Born: Plourin (Finistère), November 1, 1833.
Took the habit: N.-D. de l’Osier, October 14, 1855.
Vows: N.-D. de l’Osier, October 15, 1856 (N. 418).
Priestly ordination: Marseille, June 27, 1858.
Died: Lachine, Canada, July 28, 1878.
Joseph LeMoine was born on November 1, 1833, in Plourin, in the district of Morlaix and the diocese of Quimper, France. His parents were Guillaume Le Moine, paper maker, and Jeanne Thépot. He studied at the college of Saint-Pol-de-Léon, then at the minor seminary in Pont-Croix and the major seminary in Quimper. He entered the novitiate at Notre-Dame de l’Osier on October 14, 1855 and there he pronounced his final vows on October 15, 1856. Father Vandenberghe, in his report, has nothing but good to say about this novice. Before sending him to Marseille in September 1856, he wrote: “Le Moine has done a year of theology and he feels attracted to the foreign missions; a model novice, very open, sincere piety; he is modest, an amiable character, completely submissive,” The candidate studied theology at Montolivet (1856-1858) and was ordained priest by Bishop de Mazenod on June 27, 1858. At the beginning of his ministry he was socius to Father F.X, Guinet in the novitiate at Nancy (1858-1859). After one year’s rest at Notre-Dame de Talence, Bordeaux (1859-1860), he was professor in the juniorate at Notre-Dame de Lumières from 1860 to 1867. Written after his name in the Personnel register of 1862, we find the following: “Small in build, thin, weak. Health not too strong. His piety and virtue are exemplary. He has been for a while in the novitiate in Nancy and in other ministries. His size is not in his favour and, as well, he is shy.”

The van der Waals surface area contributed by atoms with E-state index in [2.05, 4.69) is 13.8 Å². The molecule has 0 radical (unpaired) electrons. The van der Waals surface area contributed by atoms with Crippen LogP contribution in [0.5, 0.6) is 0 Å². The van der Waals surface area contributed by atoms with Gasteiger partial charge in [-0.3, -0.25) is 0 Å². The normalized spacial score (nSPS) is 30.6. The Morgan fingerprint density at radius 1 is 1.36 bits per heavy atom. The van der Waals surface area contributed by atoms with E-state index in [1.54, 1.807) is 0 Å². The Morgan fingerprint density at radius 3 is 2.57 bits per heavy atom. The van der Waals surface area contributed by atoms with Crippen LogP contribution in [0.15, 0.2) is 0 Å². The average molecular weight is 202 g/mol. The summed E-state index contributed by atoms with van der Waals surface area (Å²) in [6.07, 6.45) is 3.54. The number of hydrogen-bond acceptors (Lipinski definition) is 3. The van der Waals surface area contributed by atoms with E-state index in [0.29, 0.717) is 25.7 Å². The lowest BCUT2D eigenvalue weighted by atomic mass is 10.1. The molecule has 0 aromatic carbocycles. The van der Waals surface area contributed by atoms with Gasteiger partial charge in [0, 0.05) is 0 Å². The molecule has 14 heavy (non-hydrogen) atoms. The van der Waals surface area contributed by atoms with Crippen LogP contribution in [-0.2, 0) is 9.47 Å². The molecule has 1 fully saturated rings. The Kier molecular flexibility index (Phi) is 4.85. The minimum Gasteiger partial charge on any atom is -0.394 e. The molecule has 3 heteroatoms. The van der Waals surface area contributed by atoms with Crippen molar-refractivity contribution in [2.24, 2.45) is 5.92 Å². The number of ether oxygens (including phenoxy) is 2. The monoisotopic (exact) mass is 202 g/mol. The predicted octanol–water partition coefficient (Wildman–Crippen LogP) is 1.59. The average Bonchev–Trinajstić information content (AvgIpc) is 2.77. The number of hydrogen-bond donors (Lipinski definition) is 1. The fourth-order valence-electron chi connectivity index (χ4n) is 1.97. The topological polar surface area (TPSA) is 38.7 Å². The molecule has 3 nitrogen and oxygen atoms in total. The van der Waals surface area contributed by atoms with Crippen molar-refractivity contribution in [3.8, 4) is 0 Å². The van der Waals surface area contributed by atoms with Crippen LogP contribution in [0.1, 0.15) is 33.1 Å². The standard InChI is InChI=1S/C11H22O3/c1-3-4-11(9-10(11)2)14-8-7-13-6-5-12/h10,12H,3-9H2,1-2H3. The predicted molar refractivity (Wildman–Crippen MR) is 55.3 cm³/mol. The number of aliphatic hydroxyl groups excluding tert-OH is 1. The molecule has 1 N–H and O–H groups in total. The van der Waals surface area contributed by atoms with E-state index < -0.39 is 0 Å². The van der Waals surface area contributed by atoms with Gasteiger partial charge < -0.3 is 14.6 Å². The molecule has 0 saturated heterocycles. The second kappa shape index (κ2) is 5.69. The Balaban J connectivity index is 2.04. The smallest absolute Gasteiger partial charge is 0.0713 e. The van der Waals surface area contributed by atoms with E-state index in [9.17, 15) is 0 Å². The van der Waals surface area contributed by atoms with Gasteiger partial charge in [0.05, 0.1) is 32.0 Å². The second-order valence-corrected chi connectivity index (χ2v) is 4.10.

In 1867 he was sent to Canada to teach in the major seminary in Ottawa (1867-1869). Then he went to the parish of Saint-Sauveur, Quebec (1869-1870). He taught philosophy in the novitiate in Lachine (1870-1874) and then returned to the major seminary in Ottawa (1874-1875). He died as superior of the novitiate in Lachine on July 28, 1978 and he is buried in the Oblate cemetery in Richelieu.
The author of his necrology note wrote the following, among other things: “The spirit of the Congregation was lived at its highest level in the life of our dear Father Le Moine. He felt himself strictly obliged to become a saint. And the awareness of such an elevated obligation aroused his fervour. The career of ministry in the apostolate was closed to him because of the feebleness of his temperament and so he plunged with all the energy of his will power into the vast field of the interior life. It was in this vast theatre of the victories of grace that his virtue could flourish at ease and he could exercise his generosity at will. From his personal writings and retreat notes we see that he was hungry for perfection.”
and Gaston Carrière, o.m.i.